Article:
"My name is Manuel de Los Santos Perstor Agujetas de Jerez, I am a Flamenco singer. I was born free and I remain free." No one dreams of contradicting him: proud and fierce, Agujetas, one of the last representatives of the Jerez and Cante Jondo school in its oldest form, is "like whisky the first time," as one of the aficionados describes him, "bitter, without anything pleasant, but with time you learn to appreciate him."
This gypsy who doesn't know how to read or write started to sing at the age of eight in the bars of Jerez, in Andalusia, in this incandescent land fighting bulls and Flamenco. His singing flows from him, wild and primitive. His friends find it hard to find the words to describe him, "Agujetas' singing wounds you, makes you bleed, cuts you like a knife, overwhelms you… It puts you in an altered state, it drives you mad…."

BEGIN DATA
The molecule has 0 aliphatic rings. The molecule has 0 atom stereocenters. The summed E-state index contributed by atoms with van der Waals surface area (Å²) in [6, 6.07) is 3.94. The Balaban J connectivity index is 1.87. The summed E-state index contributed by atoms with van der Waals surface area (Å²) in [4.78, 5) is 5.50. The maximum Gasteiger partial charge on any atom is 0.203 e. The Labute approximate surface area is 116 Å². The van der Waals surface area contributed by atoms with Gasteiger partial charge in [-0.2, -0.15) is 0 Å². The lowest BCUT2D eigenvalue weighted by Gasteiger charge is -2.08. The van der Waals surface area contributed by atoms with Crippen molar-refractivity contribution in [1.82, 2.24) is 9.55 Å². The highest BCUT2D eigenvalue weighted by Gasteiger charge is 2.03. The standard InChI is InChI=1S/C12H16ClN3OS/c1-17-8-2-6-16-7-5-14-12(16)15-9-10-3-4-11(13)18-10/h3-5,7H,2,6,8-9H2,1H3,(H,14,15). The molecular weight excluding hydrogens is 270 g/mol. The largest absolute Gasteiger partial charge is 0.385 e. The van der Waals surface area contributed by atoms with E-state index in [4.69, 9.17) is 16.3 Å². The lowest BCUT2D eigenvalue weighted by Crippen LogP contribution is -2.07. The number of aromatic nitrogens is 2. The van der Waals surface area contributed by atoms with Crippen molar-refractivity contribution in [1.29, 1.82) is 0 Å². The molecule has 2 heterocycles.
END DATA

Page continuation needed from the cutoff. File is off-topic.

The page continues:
Dominique Abel's film shows us the place where the singer lives near Jerez, in the house he built with his own hands and in his forge where he continues to work with the anvil like Vulcan, the god of fire.